Skip to content

View navigation

Our experienced team specialises in supporting patients aged 18 and over with Chronic Obstructive Pulmonary Disease (COPD). Individuals will have input from respiratory nurse specialists, respiratory physiotherapists, occupational therapist and clinical support workers at home, in hospital, pulmonary rehabilitation and clinics (including oxygen). We also deliver education for other health care professionals.

The Community Respiratory Team provides a specialist service targeting the management of COPD in the community. The aim of the service is to improve the quality of life of patients with COPD, enhancing self-management and providing patient choice.

What we offer

The strands of care we deliver are:

  • Early supported / facilitation discharge and prevention of hospital admissions 
  • Oxygen clinics for long term use of oxygen
  • Pulmonary rehabilitation
  • Chest physiotherapy for COPD / Bronchiectasis
  • Nurse intervention
  • Respiratory clinic (delivered in partnership with Leeds Teaching Hospital Trust) 
  • Home visits
  • Occupational therapy assessment and treatment

What to expect on a home visit / clinic

The first time we see you we will carry out a full assessment of your lungs so we can get to know you and your symptoms better.
This helps us to tailor your care and make sure it’s right for you. This may include:

  • Inhaler advice
  • Nebuliser advice
  • Use of antibiotics and steroids
  • Chest auscultation (listening to your chest)
  • Oxygen levels
  • Self-management
  • Referral to pulmonary rehabilitation classes
  • Smoking cessation
  • Psychological assessment


Referrals are made by your GP or other healthcare professional or you can refer yourself, if you are know to the team, by contacting us on  or 0113 8434200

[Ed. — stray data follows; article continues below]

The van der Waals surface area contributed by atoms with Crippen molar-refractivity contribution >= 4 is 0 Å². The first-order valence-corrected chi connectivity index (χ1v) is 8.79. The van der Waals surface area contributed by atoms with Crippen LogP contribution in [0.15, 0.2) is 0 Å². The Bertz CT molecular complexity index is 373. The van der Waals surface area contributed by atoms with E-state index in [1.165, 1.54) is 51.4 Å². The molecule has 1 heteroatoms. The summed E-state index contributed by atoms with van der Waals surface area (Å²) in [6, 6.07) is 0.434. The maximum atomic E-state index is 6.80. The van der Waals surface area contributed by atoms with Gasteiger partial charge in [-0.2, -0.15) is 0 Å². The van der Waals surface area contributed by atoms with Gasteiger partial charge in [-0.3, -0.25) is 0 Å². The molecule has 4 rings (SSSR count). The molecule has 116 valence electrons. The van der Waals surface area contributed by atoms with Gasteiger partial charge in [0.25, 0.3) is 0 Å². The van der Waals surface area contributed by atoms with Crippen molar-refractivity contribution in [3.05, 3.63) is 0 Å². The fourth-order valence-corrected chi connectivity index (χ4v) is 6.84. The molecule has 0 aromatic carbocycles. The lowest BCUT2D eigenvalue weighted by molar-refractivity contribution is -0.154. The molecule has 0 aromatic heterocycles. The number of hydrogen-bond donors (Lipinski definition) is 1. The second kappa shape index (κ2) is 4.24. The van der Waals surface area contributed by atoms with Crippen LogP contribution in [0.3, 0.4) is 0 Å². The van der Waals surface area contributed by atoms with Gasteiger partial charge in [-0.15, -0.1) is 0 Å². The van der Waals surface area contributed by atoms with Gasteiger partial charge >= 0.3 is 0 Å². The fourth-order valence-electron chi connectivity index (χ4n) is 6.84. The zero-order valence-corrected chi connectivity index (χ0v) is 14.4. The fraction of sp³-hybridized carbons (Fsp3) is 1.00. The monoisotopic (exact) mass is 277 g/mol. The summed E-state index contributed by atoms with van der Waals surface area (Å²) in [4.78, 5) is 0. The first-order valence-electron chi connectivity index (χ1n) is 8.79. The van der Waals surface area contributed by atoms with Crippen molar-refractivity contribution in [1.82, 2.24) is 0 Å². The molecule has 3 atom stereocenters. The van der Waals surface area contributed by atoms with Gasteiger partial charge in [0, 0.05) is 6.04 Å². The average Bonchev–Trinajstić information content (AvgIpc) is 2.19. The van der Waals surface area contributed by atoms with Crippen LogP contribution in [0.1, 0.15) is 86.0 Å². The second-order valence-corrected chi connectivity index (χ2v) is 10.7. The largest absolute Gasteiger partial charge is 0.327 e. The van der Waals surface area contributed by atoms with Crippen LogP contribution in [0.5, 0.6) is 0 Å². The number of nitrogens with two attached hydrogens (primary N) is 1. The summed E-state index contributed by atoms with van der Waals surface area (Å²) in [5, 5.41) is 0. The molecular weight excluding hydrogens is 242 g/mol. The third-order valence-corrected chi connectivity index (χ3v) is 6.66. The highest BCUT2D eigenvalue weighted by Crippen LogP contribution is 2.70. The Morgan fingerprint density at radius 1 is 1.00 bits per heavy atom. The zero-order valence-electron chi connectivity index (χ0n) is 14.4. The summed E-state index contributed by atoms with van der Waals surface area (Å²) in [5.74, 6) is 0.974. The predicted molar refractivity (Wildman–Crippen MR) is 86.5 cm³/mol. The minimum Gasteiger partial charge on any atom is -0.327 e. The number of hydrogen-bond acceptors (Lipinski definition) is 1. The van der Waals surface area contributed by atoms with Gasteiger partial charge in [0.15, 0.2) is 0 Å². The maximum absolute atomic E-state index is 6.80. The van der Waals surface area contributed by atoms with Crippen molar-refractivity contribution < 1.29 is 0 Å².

For referring  GPs please following the link to our referral form found on Leeds Health Pathway

  • Information for people with long term lung conditions to assist in the management of breathing symptoms.

    Breathing control

    • Helps you to get your breath back after or during activity
    • Encourages a more “normal” breathing pattern
    • Uses gentle “relaxed” breathing using the lower part of your chest, with relaxation of the upper chest and shoulders
    • You shouldn’t feel like you are working at breathing

    How to do it…

    • Settle yourself into a comfortable position
    • Rest one hand on your lower rib cage and the other one on your lap
    • Relax your shoulders and upper chest
    • Concentrate on letting your chest move under your hand
    • Feel your hand rise and fall with your chest as you breathe in and out
    • Think about your breath in coming in through your head and breathing out through your feet
    • Breathe at your own rate
    • Continue until your breathing is back under control
    • Once you are happy about doing this, try resting both hands (palm up) on your lap


    Here are some different positions to use with breathing control. Try them all to find out which one works best for you.

    1. Sit on a chair and lean forward with both of your arms resting on your thighs, relax your wrists
    2. Sit upright on a chair with both hands resting on your lap – palms upright
    3. Stand leaning forward with your arms resting on a ledge or window sill
    4. Lean back against a wall or closed door with your shoulders relaxed and arms resting down by your side. Place your feet about 12 inches away from the wall and slightly apart

    Active Cycle of Breathing Technique (ACBT)

    There are 3 components:

    1. Breathing control (relaxed breathing)
    2. Deep breathing
    3. Huffing

    It can be done in sitting or lying. 

    May need to stay in position for 10 minutes before changing.

    1. Breathing control